Every year it seems that the end of the summer comes by so quickly, and before we know it, it’s time to release our conservation bred Oregon spotted frogs, Canada’s most endangered amphibian.  We spent the summer rearing and headstarting the froglets in artifical ponds at the Greater Vancouver Zoo. This year we had lots of great volunteers we were able to train in the processes of collecting, weighing, measuring and marking the frogs.

Teams of volunteers set up in a working chain, measuring, weighing and marking juvenile Oregon spotted frogs.

 

Oregon spotted frog being weighed and measured

Each frog gets a weigh measurement, a length and a shank (leg) measurement. Frogs between 3g and 7g in weight get a coloured elastomer marking. This marking is a liquid rubberized material that is injected between the layers of skin in the webbing of the foot. We are able to use different colours of elastomer as well as the placement of the mark on either the right or left back foot, to distinguish between frogs when they are captured at a later date during monitoring efforts. This year our mark was Right Foot Green!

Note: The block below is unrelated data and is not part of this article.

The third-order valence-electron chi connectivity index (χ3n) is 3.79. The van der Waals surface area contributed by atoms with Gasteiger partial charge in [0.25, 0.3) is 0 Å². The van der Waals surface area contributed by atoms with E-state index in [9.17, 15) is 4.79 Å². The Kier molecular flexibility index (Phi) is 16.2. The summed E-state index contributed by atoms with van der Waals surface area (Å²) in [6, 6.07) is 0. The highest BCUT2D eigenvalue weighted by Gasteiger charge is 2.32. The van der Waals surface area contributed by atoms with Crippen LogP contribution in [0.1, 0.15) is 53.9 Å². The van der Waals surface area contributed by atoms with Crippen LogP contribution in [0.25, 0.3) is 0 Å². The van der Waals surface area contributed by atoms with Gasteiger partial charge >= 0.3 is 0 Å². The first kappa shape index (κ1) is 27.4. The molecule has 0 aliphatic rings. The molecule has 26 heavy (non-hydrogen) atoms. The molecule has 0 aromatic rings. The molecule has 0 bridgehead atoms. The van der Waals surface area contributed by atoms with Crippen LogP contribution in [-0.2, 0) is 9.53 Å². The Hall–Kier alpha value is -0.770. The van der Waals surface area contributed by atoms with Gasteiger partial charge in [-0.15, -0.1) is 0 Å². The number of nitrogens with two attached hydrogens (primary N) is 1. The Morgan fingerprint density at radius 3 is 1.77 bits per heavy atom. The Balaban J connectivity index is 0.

Volunteers begin work collecting frogs form the rearing tubs, which is soggy and cold work. There are always more frogs than there appear to be at first sight and we can’t declare a tank empty until the water is completely removed, it is amazing how well they can hide! We were fortunate to have some of the next generation of frog biologists help us this year, the kids of some of our original frog crew members and our youngest biologists! Selucia is 4 years old and helped us scrub and clean tubs. Ryan was able to take the day off from Grade 4 and helped us catch frogs and pass them to his mom for marking. Thanks for the great work kids!

Selucia and her frog biologist mom Monica in their natural environment, getting involved and dirty for the frogs.

 

Getting our buckets in-line, acclimatizing buckets of frogs to the warm pond water!